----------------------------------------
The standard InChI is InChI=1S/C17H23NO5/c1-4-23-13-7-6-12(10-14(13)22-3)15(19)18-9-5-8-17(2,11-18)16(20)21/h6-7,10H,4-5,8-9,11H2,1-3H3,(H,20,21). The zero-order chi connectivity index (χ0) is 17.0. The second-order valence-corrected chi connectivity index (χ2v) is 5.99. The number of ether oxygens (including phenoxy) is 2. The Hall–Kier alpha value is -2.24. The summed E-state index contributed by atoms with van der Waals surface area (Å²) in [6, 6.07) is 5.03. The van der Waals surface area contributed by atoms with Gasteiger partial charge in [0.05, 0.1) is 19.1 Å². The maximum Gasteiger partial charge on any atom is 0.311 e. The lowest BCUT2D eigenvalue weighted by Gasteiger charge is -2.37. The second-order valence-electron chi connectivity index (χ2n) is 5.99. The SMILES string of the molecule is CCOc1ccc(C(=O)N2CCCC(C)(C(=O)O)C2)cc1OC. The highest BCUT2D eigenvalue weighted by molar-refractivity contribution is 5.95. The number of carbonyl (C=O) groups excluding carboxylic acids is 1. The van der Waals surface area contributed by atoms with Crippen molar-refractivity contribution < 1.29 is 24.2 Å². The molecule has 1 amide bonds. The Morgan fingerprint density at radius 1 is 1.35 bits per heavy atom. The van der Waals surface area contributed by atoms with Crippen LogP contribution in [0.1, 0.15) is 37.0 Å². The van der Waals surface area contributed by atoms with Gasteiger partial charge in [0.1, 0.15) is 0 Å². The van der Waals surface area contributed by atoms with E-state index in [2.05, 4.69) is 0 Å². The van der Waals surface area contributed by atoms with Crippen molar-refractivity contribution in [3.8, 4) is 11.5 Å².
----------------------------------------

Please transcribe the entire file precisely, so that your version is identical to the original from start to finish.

The standard InChI is InChI=1S/C17H23NO5/c1-4-23-13-7-6-12(10-14(13)22-3)15(19)18-9-5-8-17(2,11-18)16(20)21/h6-7,10H,4-5,8-9,11H2,1-3H3,(H,20,21). The zero-order chi connectivity index (χ0) is 17.0. The second-order valence-corrected chi connectivity index (χ2v) is 5.99. The number of ether oxygens (including phenoxy) is 2. The Hall–Kier alpha value is -2.24. The summed E-state index contributed by atoms with van der Waals surface area (Å²) in [6, 6.07) is 5.03. The van der Waals surface area contributed by atoms with Gasteiger partial charge in [0.05, 0.1) is 19.1 Å². The maximum Gasteiger partial charge on any atom is 0.311 e. The lowest BCUT2D eigenvalue weighted by Gasteiger charge is -2.37. The second-order valence-electron chi connectivity index (χ2n) is 5.99. The SMILES string of the molecule is CCOc1ccc(C(=O)N2CCCC(C)(C(=O)O)C2)cc1OC. The highest BCUT2D eigenvalue weighted by molar-refractivity contribution is 5.95. The number of carbonyl (C=O) groups excluding carboxylic acids is 1. The van der Waals surface area contributed by atoms with Crippen molar-refractivity contribution < 1.29 is 24.2 Å². The molecule has 1 amide bonds. The Morgan fingerprint density at radius 1 is 1.35 bits per heavy atom. The van der Waals surface area contributed by atoms with Crippen LogP contribution in [0.1, 0.15) is 37.0 Å². The van der Waals surface area contributed by atoms with Gasteiger partial charge in [0.1, 0.15) is 0 Å². The van der Waals surface area contributed by atoms with E-state index in [2.05, 4.69) is 0 Å². The van der Waals surface area contributed by atoms with Crippen molar-refractivity contribution in [3.8, 4) is 11.5 Å².